Stocks rally on EU stimulus plan, euro gains

Euro zone banks climbed 4.8 per cent, with French lenders BNP Paribas SA and Societe Generale SA leading gains. — AFP pic
Euro zone banks climbed 4.8 per cent, with French lenders BNP Paribas SA and Societe Generale SA leading gains. — AFP pic

NEW YORK, May 28 — The euro and equity markets advanced yesterday as enthusiasm for the European Union’s plans for a €750 billion (RM3.5 trillion) recovery fund offset concerns about unrest in Hong Kong over Beijing’s proposed national security laws.

US Treasury yields retreated from gains on the European Commission’s proposed stimulus plan to bolster economies ravaged by the coronavirus pandemic, which had boosted risk appetite and reduced demand for safe-haven bonds and gold.

The commission’s plan also includes 1.1 trillion euros for the EU’s next long-term budget that would contribute to the recovery fund that is aimed especially at Italy and Spain.

News of the plan underpinned a broad market rally in Europe as bank stocks, which typically track the economic outlook, provided the biggest boost to equities. Euro zone banks climbed 4.8 per cent, with French lenders BNP Paribas SA and Societe Generale SA leading gains.

The banking sector also performed well on Wall Street.

Bank of America and JP Morgan Chase & Co led the US banking sector up 3.31 per cent.

Equities are being driven by large flows of money entering the economy, said David Kelly, chief global strategist at JPMorgan Asset Management.

“You got a huge amount of liquidity with nowhere to go,” Kelly said.

However, the market is assuming a bit more positive news than is actually going to come down the pike this year and well into 2021, he said.

“We will see a start of a recovery, but it shouldn’t be misinterpreted,” Kelly said. “We’re not going to get back to full employment or even an unemployment rate below 10 per cent any time this year and maybe it will take most of next year.”

MSCI’s gauge of stocks across the globe gained 0.63 per cent, while the pan-European STOXX 600 index closed up 0.24 per cent.

On Wall Street, the Dow Jones Industrial Average rose 337.62 points, or 1.35 per cent, to 25,332.73 on rising financials and industrial stocks. The broader S&P 500 gained 25.81 points, or 0.86 per cent, to 3,017.58 and tech-heavy Nasdaq Composite added 27.54 points, or 0.29 per cent, to 9,367.76.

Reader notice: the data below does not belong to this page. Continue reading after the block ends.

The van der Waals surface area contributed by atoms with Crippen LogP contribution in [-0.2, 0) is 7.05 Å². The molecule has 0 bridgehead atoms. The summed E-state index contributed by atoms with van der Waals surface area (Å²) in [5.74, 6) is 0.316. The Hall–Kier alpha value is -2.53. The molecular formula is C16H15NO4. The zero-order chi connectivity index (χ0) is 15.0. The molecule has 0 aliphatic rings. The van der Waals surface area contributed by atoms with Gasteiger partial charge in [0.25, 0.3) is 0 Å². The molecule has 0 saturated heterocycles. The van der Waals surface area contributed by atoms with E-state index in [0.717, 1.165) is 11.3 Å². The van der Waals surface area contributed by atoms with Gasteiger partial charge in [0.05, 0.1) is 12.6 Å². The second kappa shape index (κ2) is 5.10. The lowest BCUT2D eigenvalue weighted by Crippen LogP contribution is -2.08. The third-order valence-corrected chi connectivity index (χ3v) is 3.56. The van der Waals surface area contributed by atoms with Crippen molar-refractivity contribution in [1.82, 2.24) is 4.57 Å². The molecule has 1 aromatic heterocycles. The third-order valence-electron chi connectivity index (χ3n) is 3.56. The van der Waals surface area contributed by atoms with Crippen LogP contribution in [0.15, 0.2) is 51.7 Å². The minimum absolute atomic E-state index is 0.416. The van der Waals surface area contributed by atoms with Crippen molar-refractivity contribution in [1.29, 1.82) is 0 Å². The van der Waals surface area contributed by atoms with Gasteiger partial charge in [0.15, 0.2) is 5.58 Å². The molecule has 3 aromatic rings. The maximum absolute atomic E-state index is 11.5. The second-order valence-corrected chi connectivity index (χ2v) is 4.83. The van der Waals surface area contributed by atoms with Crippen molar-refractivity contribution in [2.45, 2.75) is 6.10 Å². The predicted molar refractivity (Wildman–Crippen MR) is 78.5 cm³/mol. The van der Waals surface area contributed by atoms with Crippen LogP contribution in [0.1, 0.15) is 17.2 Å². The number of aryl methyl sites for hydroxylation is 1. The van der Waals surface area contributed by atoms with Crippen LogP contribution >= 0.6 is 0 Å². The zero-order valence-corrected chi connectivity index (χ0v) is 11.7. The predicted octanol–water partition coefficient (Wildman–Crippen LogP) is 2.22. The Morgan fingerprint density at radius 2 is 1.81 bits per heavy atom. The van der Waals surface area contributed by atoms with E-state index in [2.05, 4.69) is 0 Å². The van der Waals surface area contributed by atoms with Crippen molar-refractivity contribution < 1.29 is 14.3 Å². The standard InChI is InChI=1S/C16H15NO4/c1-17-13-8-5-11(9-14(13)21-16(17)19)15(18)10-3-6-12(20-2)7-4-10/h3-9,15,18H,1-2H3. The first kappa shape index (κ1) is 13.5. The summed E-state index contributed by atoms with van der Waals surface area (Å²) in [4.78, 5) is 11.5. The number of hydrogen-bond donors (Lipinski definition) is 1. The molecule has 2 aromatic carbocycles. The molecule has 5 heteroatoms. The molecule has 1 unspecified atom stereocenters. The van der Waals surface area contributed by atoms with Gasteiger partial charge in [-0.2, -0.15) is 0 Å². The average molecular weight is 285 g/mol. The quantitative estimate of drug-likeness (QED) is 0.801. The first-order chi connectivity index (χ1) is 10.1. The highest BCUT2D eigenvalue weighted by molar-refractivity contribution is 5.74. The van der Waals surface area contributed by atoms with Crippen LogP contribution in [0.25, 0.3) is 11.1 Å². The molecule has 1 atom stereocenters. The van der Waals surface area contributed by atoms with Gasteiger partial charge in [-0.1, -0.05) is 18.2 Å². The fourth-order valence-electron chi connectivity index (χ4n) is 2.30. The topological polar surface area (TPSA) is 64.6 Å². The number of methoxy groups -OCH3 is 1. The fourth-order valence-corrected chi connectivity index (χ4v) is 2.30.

Tech heavyweights, Microsoft Corp and Facebook Inc weighted on the Nasdaq, while healthcare and technology stocks weighed on the S&P 500. Technology and healthcare have outperformed during the coronavirus-led market slump.

US Secretary of State Mike Pompeo said he had certified Hong Kong no longer warrants special treatment under US law as it did under British rule, the latest salvo at China’s plans to impose new security legislation on the territory.

President Donald Trump now must decide to end some, all or none of the US economic privileges that Hong Kong enjoys.

Crude prices slid on the news as the growing US-Sino tensions could weigh on global businesses and oil demand, which already has been hit by the coronavirus pandemic. Concerns about the pace of recovery also drew the attention of investors.

US crude settled down 4.48 per cent to US$32.81 (RM142.74) per barrel and Brent was at US$34.74, down 3.95 per cent on the day.

The euro has struggled since falling in March, when investors rushed for the safety of dollars. But analysts say the recovery fund proposals, if they can win over EU members skeptical of an earlier Franco-German plan, could push the euro higher.

The dollar index rose 0.067 per cent, with the euro up 0.06 per cent to US$1.0987. The Japanese yen weakened 0.13 per cent versus the greenback at 107.71 per dollar.

MSCI’s ex-Japan Asia-Pacific index fell overnight 0.4 per cent as Hong Kong and mainland China shares extended declines. Hong Kong’s Hang Seng fell 1.0 per cent and mainland shares were down 0.8 amid fears the protests would worsen antagonism between the United States and China.

Benchmark 10-year notes fell 2.6 basis points to yield 0.6802 per cent. — Reuters

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